• ‘However, expectations are extremely high for the year ahead such that three of four repair shops are expecting sales to increase.’
      • ‘But when prices fall, sales generally increase, offsetting some of the decrease in revenue.’
    2. 1.2sales The activity or business of selling products.
      ‘director of sales and marketing’
      • ‘Each of these groups has its own business manager, sales manager and product development manager.’
      • ‘We play but a support role in the most important aspect of the promotional products business: sales.’
      • ‘The retail sales report can be compared to the sales activity of a publicly traded company.’
  • 2A period during which a retailer sells goods at reduced prices.

    ‘a clearance sale’
    • ‘Then (this is one from earlier today) I might be asked to choose a date for a chain of shops to start their sales.’
    • ‘There are long, lingering closing down sales at the two rental shops nearest to my flat, and the local Blockbuster is emptier every time I go there.’
    • ‘The average price recorded from the time the sales started in the period under review was $1.89 per kilogramme.’
    deal, transaction, bargain, disposal
    View synonyms
    1. 2.1often with modifier A public or charitable event at which goods are sold.
      • ‘The next fundraising event is an indoor sale to be held at Melksham Labour Club on February 22.’
      • ‘She regularly holds sales and other fundraising events and has raised thousands of pounds.’
      • ‘Half of the total has been collected from auctions, sales, coffee mornings and other events at the church in Otley Road.’
      • ‘KIND-hearted youngsters are organising a bring and buy sale to raise money.’
      • ‘Fundraising events included a giant sale at Marshfield, lunches, jumble sales and coffee mornings.’
      fete, fair, jumble sale, bring-and-buy sale, car boot sale, carnival
      View synonyms
    2. 2.2 A public auction.
      • ‘The fundraiser will also feature music by a number of local artists as well as a silent auction and art sale.’
      • ‘Any remaining items will go to the auction mart furniture sale on Wednesday, June 6.’

Phrases

  • (up) for sale

    • Offered for purchase; to be bought.

      ‘cars for sale at reasonable prices’
      • ‘The sofas are being offered for sale in supermarket car parks and on motorway service stations.’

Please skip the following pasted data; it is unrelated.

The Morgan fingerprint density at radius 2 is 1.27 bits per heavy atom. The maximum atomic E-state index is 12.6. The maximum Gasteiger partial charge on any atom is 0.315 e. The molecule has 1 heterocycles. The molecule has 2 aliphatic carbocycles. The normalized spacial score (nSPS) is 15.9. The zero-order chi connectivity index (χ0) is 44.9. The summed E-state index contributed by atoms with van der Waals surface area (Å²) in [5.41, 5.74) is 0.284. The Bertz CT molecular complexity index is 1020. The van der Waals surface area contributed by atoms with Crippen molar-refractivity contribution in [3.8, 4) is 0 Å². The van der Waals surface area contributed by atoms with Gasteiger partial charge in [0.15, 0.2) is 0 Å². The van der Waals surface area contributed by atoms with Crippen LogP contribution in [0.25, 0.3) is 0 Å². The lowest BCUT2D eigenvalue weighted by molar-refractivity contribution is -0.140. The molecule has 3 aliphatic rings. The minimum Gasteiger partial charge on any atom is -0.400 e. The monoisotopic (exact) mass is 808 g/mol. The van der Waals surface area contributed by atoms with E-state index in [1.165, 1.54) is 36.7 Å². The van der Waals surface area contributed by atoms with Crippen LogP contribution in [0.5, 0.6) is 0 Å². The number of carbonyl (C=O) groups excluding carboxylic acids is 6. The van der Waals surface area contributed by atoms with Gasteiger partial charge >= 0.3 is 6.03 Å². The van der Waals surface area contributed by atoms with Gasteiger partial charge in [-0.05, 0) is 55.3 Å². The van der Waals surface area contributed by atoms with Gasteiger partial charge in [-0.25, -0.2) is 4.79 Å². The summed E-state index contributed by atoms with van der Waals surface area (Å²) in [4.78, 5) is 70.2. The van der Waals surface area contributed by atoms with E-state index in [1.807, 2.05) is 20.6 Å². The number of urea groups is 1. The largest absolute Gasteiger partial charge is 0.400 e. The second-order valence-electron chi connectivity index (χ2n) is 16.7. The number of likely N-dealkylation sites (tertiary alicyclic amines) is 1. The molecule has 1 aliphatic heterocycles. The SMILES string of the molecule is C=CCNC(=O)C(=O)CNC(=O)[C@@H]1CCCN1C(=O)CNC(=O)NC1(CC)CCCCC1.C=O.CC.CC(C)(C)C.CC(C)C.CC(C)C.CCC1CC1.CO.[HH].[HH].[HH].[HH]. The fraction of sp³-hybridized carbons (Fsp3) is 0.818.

• ‘As his ship approached land it was met by a fishing-boat offering fresh prawns for sale.’
      • ‘Homemade gifts will also be for sale and offer a great way to begin holiday shopping.’
      • ‘There are hundreds of thousands of items for sale from clocks to cars and paintings to pottery.’
      • ‘Mr Bazeley's cards and prints are still being offered for sale in aid of the hospital.’
      • ‘Christie's said it could be the most important item of football history to be offered for sale.’
      • ‘He wants to recover artefacts from the ship, which will be donated to museums or offered for sale.’
      • ‘A popular move included forcing local authorities to offer council houses for sale.’
      • ‘With no shortage of cars for sale, the only difficulty you will have is deciding how much you want to spend.’
      • ‘What are the pros and cons of offering a property both for sale and rent at the same time?’
      on the market, on sale, on offer, available for purchase, able to be bought, able to be purchased, purchasable, obtainable, in the shops
      View synonyms
  • on sale

    • 1Offered for purchase.

      ‘the November issue is on sale now’
      • ‘All the refreshments on sale will also be made from fair trade sources.’
      • ‘The evening will include a raffle, with tickets on sale with excellent prizes on offer.’
      • ‘Videos of the night are still on sale and can be purchased by contacting Betty Sweeney.’
      • ‘The full version of this article can be seen in the December issue of Tatler, on sale this week’
      • ‘The new machine is due to go on sale in Britain tomorrow and is expected to be rolled out to other countries.’
      • ‘Tickets will be on sale shortly and will be issued on a first come first served basis.’
      • ‘The first batch of locally-produced wine went on sale in Kirkwall this week.’
      • ‘Admission is only 5 euros and tickets are on sale locally or can be had on the night.’
      • ‘Extra copies of the current issue will go on sale in Easons in June as a test case for the second issue.’
      • ‘The CD went on sale to parents and friends on Friday and has already sold 50 copies.’
      1. 1.1North American Offered for purchase at a reduced price.

Origin

Late Old English sala, from Old Norse sala, of Germanic origin; related to sell.

Pronunciation

sale

/sāl//seɪl/